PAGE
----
A growing number of companies are causing concern by selling small plots of land with the promise of huge returns if they get planning permission for housing.
By Sonia Rothwell
BBC Radio 4's Money Box
The government has said over 200,000 extra homes per year are needed for the next two decades to keep up with demand.
In areas like South East England, there is heavy pressure on local authorities to earmark even more sites for housing.
Even disused farms are being sold as land investment opportunities
And it is this fact that is giving land speculation companies their biggest selling point.
London-based UK Land Investments Limited (UKLI) is one of many recently established companies which buy land, sub-divide it and sell off the plots to small investors.
One site it is promoting is 25 acres of disused farmland near Slough which has been subdivided into 162 plots.
The site cost the company just over £1m and if it sells off all the plots, it stands to get a profit of around £2m, after costs.
It does not have planning permission but UKLI's planning director Derek Lawrence is confident it is ripe for development.
"We have got housing that is almost on three sides of the site, there is good access to a main route that links directly into Slough," he told BBC Radio 4's Money Box.
"I cannot really think of a more appropriate location that if one was saying 'which land should we release from the greenbelt?' there is an exceptionally good case that can be made for here."
Plots on this site big enough for one house sell for around £22,500.
The company has said investors could make a clean profit of just over £60,000 if the land is developed.
Harinder Dhaliwal and her husband bought two plots here and recently sold one.
"We bought the land for £22,500 and just in three months [it sold for] £24,000, so we made £1,500."
But Harinder only made that small profit by re-selling the plot through UKLI which also charged her £500 for the service.
The company is three years old but so far, none of its sites has attracted planning permission.
To get a major return from land, someone must want to develop a site and be prepared to buy it from investors at a high price. That is the big gamble.
In rural Oxfordshire, another company has been dividing up two fields into smaller plots to sell to investors, a move which has angered the local authority.
Tina Rowley, planning policy manager at West Oxfordshire District Council said:
"The only possible housing you would get on here is maybe a new farmhouse."
"But apart from that I cannot see any development potential on these two fields certainly for the next 20 years."
So there is a high risk that people could be wasting their money investing in land speculation.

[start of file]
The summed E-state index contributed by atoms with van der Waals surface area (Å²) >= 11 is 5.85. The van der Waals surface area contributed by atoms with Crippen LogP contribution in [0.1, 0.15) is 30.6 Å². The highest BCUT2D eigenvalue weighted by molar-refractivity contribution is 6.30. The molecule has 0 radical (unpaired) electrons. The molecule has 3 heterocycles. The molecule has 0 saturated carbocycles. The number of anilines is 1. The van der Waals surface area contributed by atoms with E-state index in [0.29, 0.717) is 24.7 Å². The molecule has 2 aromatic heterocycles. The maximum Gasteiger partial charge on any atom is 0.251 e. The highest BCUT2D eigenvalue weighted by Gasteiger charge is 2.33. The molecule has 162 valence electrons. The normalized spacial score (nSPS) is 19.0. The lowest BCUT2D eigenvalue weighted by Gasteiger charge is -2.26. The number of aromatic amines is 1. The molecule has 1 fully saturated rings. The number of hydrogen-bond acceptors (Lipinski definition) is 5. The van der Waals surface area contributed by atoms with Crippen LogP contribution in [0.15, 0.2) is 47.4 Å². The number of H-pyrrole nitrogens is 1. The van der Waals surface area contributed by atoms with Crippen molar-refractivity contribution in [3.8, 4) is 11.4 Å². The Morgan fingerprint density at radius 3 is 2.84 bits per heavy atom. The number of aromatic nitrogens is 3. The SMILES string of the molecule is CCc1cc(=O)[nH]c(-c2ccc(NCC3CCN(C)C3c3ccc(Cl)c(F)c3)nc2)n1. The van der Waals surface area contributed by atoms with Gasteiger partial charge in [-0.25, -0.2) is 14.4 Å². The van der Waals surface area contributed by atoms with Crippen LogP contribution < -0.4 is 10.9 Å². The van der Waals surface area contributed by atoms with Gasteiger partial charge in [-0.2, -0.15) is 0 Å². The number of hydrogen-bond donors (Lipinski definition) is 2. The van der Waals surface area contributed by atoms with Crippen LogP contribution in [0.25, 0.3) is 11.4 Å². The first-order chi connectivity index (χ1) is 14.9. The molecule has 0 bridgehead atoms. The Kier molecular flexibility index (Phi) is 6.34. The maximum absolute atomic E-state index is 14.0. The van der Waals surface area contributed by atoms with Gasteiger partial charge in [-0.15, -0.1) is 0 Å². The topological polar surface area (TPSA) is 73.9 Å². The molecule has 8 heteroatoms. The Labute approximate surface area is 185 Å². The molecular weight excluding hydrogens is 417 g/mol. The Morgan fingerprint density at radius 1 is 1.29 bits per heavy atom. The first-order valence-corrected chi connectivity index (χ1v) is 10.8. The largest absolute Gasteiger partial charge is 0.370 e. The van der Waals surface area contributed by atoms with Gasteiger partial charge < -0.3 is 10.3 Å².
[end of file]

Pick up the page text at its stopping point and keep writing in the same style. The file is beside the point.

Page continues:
Much depends on whether the site invested in will be earmarked for future development.
John Slaughter from the Home Builders Federation warns it is unlikely major builders will have overlooked sites that could realistically be developed.
He said there is another major hurdle that stands between investors and their profits: "It would not be attractive to our members to have to negotiate with 50 individual owners of sites in order to bring a development together.
"Generally, I do not think there would be any interest at all from a developer in acquiring land on that basis."
The plots UKLI is selling in Slough are in a greenbelt area, but the company said it is going to lobby the local council that it should be developed.
Intensive marketing here by similar companies has put the local council on the offensive.
It is stressing to potential investors that greenbelt land will remain greenbelt. It says what are being marketed as investment opportunities may not be.
Land investing is unregulated so there is little protection if anything goes wrong.
Although brochure headlines might seem to promise big returns, companies do not give guarantees in writing that their sites will ever be developed.
It is becoming such a concern that MPs are now calling for an investigation into land speculation.
Liberal Democrat MP for Leeds North-West Greg Mulholland has tabled a bill demanding the government looks into it.
"When you have a situation that everybody agrees is wrong, that is when you need legislation."
"The... people who are going to get rich are not the investors, it is the companies who are peddling the land in the first place."
The government has so far done little to address concerns about the issue.
The Office of the Deputy Prime Minister gave assurances in a statement to the programme that steps are now being taken.
For example, local councils are getting powers that mean even the tiniest development on one of these sites must have planning permission.
But it went on to stress that in the end it is up to investors to ensure they are not being mis-sold.
BBC Radio 4's Money Box was broadcast on Saturday, 6 May 2006, at 1204 BST and repeated on Sunday 7 May, at 2102 BST.